This is because Darwinism is, first and foundationally, a theological position, which started with Charles Darwin himself. Darwin was famously incensed at the thought that a good God would deliberately design something so seemingly gruesome and cruel as parasitic ichneumon wasps who laid their eggs in caterpillars, the hatched young slowly eating their hosts alive from the inside out. So God did no such thing, if indeed there be a God—an argument from squeamishness for God’s non-existence. For Darwin and his disciples the answer for death is just “that is how nature is, red in tooth and claw”, and like gravity and nuclear fission, death and natural selection are the Way of the World, and there simply is no divine teleology to material existence and no creation, only chance and necessity. Biological life—indeed all of existence—is purposeless and pointless. With no teleology, there really isn’t even a history, natural or human, just a chaotic sequence of events going nowhere, about which we socially construct stories; illusions to suit our conceits. Nietzsche may have been the prophet of postmodernism, but certainly Darwin helped build its temple.

Mathematician William Dembski, in his book The End of Christianity, offers a proleptic Fall as the answer to Earth’s natural history of creation and extinction, life and death. Dembski acknowledges standard cosmological and geological dating, and the creation-extinction spiral of life on Earth. He suggests that for the billions of years prior to the creation of Adam and Eve, the Earth was “pre-Fallen”. God, knowing all things as from the beginning, knew from all eternity that the first humans would succumb to Sin, so he built his judgment of their disobedience into the natural world. Eden, humanity’s original home, was a sanctuary set apart and protected from the death and mayhem out in the world. This answer is intriguing, but not without problems. God’s command in Genesis 1:28, “Be fruitful and increase in number; fill the earth and subdue it,” often called the “cultural mandate”, called for Adam and Eve to domesticate the natural world (via agriculture, etc.) and civilize the planet. This would seem to be an impossible task if the whole world outside Eden was already a pre-Fallen deathtrap.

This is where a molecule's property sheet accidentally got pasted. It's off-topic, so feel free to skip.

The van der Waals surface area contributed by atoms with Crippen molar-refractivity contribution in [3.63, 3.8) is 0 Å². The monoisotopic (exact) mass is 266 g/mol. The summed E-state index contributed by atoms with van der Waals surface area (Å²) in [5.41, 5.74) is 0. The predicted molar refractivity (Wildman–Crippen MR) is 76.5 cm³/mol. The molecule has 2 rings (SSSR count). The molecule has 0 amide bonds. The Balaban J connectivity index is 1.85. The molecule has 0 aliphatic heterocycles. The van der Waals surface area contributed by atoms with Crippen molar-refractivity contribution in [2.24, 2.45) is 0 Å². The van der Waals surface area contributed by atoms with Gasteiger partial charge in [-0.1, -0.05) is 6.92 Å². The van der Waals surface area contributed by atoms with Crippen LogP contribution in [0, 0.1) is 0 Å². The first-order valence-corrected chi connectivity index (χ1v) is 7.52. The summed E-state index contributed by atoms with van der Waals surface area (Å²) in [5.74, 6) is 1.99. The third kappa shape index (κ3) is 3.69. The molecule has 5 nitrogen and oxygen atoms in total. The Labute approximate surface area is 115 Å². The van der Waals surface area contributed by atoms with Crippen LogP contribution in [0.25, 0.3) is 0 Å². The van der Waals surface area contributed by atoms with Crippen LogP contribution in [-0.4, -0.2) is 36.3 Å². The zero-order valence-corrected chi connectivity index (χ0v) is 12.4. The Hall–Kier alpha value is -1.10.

I have found no easy reconciliation between Jesus and the dinosaurs, as William Blake left no resolution in The Tiger, just six stanzas of questions. I have found a mysterium tremendum et fascinans—a terrifying yet entrancing mystery. The edge of holiness, or at least sublimity. God who sends his Son to be the ransom for our sins, and God who sent a 40 ft. carnivore with banana-size serrated knives for teeth, to rend and tear flesh for its daily bread.

Life is dangerous because God is dangerous—It is a fearful thing to fall into the hands of the Living God. We can be grateful that we are sometimes protected from the sharpest edges of the natural world. We should be grateful that God seeks us like sheep who have wandered into the wilderness. But we should not take from this that the dangerousness of life is incidental or accidental. Life is not an amusement park; the danger is real. The universe is not all rounded corners and edges, nor soft landings. Life, and death, bear down on us, as if to say, this is the weight of the world, and neither it nor God will bend or alter to suit our fondest wishes.